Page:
Well, of course I was aroused. I just didn't want to admit it. Bridal fantasies had always symbolized conventionality to me. They were manufactured by an industry dominated by purveyors of diamonds and $6,000 dresses. I would be a sucker to buy into those prefabricated romantic dreams, dreams that set up an antiquated ideal bound to be crushed by the pedestrian nature of everyday life. And since there was no one I wanted to marry, anyway, indulging the fantasies seemed stupid and self-defeating. I would only start to want what I couldn't have.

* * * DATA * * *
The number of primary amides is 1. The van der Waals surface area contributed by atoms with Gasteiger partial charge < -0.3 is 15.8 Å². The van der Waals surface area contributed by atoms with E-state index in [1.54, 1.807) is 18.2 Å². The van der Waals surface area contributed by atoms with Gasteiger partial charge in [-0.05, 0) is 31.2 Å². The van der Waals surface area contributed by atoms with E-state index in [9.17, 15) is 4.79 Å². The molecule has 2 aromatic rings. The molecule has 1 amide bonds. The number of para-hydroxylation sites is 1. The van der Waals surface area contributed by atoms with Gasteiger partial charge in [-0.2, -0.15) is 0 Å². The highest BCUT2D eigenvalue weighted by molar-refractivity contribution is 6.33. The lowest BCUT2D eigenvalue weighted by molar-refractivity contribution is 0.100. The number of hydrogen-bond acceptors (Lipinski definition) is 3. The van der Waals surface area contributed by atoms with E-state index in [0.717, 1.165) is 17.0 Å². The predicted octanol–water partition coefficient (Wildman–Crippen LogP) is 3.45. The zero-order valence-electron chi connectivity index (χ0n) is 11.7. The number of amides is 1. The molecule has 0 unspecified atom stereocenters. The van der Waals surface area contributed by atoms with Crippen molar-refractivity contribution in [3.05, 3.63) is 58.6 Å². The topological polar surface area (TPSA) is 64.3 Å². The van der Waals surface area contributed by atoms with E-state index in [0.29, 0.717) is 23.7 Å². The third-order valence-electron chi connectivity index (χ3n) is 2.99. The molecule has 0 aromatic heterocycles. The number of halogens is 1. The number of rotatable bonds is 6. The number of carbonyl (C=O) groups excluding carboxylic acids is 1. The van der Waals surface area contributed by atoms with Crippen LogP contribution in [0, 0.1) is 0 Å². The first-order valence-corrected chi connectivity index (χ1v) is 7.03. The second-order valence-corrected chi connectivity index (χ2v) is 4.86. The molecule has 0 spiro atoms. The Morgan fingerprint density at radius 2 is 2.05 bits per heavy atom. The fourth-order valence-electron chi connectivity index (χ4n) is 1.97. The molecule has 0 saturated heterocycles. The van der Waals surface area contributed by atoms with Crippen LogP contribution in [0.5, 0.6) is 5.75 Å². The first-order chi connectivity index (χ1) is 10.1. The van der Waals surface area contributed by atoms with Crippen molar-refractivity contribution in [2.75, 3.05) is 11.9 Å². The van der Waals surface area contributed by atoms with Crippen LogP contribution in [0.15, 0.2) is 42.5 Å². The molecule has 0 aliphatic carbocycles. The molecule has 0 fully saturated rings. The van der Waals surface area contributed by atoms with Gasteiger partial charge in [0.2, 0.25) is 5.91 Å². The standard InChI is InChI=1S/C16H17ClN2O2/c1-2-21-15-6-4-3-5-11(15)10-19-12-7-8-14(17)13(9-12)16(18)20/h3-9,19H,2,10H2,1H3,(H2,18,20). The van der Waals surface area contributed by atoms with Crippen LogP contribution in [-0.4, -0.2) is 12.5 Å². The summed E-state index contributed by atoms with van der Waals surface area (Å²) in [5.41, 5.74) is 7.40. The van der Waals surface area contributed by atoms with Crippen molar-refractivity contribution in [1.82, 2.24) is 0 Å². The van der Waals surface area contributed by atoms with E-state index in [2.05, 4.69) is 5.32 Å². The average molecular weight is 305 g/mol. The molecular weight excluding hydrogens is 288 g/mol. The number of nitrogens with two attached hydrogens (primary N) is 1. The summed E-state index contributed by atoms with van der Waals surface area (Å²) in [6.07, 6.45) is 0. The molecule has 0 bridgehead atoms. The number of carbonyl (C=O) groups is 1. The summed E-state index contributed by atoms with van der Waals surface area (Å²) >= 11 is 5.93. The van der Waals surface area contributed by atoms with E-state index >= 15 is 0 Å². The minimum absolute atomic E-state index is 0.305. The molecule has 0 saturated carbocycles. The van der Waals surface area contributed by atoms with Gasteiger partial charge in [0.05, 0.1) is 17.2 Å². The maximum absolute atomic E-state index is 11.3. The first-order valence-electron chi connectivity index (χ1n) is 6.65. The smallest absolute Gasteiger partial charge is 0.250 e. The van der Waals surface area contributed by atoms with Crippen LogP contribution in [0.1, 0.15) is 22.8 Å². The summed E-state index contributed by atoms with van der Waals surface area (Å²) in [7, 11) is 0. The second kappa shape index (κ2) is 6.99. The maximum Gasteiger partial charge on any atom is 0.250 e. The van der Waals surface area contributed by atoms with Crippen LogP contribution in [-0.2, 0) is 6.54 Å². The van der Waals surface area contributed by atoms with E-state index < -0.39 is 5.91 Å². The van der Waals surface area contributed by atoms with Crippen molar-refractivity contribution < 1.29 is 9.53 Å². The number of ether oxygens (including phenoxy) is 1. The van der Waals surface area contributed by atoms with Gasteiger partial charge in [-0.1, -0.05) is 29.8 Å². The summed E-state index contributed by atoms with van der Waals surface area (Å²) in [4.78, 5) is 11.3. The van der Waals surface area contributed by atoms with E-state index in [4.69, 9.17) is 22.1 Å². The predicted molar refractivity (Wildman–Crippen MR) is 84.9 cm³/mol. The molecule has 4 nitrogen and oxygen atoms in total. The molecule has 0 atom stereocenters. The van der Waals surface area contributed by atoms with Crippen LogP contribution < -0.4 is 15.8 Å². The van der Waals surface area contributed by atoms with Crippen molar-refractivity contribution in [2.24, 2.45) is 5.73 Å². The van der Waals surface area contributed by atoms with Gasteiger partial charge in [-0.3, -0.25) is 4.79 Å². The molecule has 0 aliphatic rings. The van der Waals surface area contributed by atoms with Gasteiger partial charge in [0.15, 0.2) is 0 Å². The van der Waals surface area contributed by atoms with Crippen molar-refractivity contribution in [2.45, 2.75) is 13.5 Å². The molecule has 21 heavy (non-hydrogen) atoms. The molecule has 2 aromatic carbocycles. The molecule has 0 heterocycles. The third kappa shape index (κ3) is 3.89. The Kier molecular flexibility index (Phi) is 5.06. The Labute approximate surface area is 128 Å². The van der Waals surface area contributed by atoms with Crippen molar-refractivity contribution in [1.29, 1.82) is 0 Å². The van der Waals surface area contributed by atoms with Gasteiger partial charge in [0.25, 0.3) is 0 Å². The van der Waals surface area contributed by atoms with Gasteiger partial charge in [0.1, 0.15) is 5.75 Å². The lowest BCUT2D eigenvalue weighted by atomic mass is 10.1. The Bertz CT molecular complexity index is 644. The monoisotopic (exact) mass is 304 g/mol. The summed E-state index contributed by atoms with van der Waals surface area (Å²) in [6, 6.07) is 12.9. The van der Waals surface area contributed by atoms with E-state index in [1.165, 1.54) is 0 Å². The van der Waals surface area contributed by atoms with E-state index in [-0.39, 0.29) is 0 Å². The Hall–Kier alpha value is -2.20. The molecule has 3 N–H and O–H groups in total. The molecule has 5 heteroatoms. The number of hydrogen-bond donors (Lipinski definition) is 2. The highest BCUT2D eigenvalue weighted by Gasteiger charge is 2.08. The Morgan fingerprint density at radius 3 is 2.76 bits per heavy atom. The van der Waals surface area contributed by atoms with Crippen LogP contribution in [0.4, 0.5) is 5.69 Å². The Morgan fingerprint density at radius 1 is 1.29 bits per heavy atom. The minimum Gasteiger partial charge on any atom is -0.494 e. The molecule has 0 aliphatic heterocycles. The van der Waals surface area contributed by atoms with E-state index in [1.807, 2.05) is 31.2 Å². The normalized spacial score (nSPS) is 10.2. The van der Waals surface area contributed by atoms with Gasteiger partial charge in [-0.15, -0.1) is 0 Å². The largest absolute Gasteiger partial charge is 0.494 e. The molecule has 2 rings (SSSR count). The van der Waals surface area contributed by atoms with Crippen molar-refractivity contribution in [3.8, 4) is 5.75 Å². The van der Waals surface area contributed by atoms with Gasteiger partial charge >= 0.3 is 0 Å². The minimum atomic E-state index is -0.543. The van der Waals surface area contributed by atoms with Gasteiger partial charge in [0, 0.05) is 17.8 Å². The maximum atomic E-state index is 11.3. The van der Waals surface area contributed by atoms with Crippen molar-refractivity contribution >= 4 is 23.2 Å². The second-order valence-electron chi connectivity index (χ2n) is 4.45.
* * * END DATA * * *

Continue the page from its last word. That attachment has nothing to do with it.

Later, when there was indeed someone I wanted to marry, I repressed my thoughts for a different reason. In today's society, I think, it's easier to share our anonymous sexual fantasies -- involving, say, a stranger in an airport lounge, or a team of lacrosse players undressing in a locker room -- than fantasies that suggest a future. Purely physical turn-ons, in our liberated yet commitment-phobic dating world, indicate a person is erotic and open. Bridal dreams, on the other hand, are shameful because they're about sex and love together. They may be incredibly hot -- doing it on the crumpled tatters of a white wedding gown below a gilded mirror, say, or sneaking a quick one in the coatroom at the Pierre while relatives dance a distinguished waltz -- but fantasizing about devotion (or indeed, any kind of emotional connection whatsoever) is tantamount to getting hot over a house in suburbia and 2.4 children -- simply not cool if you're a career woman, a feminist or just a New Yorker.